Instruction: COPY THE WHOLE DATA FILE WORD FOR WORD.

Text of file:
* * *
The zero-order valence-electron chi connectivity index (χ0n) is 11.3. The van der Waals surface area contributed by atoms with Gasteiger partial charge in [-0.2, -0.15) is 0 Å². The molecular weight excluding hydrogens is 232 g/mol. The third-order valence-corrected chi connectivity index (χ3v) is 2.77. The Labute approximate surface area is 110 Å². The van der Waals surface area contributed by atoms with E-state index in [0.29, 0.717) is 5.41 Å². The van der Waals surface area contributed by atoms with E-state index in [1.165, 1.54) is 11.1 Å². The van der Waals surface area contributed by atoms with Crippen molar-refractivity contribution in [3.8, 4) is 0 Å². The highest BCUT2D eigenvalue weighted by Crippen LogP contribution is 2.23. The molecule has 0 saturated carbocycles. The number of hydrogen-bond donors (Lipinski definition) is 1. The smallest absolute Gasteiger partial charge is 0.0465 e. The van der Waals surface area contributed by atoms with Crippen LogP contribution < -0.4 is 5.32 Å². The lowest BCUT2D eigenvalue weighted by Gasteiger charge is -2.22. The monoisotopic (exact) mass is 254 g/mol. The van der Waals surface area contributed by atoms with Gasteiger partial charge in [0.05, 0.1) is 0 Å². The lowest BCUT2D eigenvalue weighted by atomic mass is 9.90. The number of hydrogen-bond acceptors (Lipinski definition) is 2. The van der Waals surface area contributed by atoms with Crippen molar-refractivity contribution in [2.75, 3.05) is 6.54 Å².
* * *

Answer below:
The zero-order valence-electron chi connectivity index (χ0n) is 11.3. The van der Waals surface area contributed by atoms with Gasteiger partial charge in [-0.2, -0.15) is 0 Å². The molecular weight excluding hydrogens is 232 g/mol. The third-order valence-corrected chi connectivity index (χ3v) is 2.77. The Labute approximate surface area is 110 Å². The van der Waals surface area contributed by atoms with E-state index in [0.29, 0.717) is 5.41 Å². The van der Waals surface area contributed by atoms with E-state index in [1.165, 1.54) is 11.1 Å². The van der Waals surface area contributed by atoms with Crippen molar-refractivity contribution in [3.8, 4) is 0 Å². The highest BCUT2D eigenvalue weighted by Crippen LogP contribution is 2.23. The molecule has 0 saturated carbocycles. The number of hydrogen-bond donors (Lipinski definition) is 1. The smallest absolute Gasteiger partial charge is 0.0465 e. The van der Waals surface area contributed by atoms with Crippen LogP contribution < -0.4 is 5.32 Å². The lowest BCUT2D eigenvalue weighted by Gasteiger charge is -2.22. The monoisotopic (exact) mass is 254 g/mol. The van der Waals surface area contributed by atoms with Gasteiger partial charge in [0.05, 0.1) is 0 Å². The lowest BCUT2D eigenvalue weighted by atomic mass is 9.90. The number of hydrogen-bond acceptors (Lipinski definition) is 2. The van der Waals surface area contributed by atoms with Crippen molar-refractivity contribution in [2.75, 3.05) is 6.54 Å².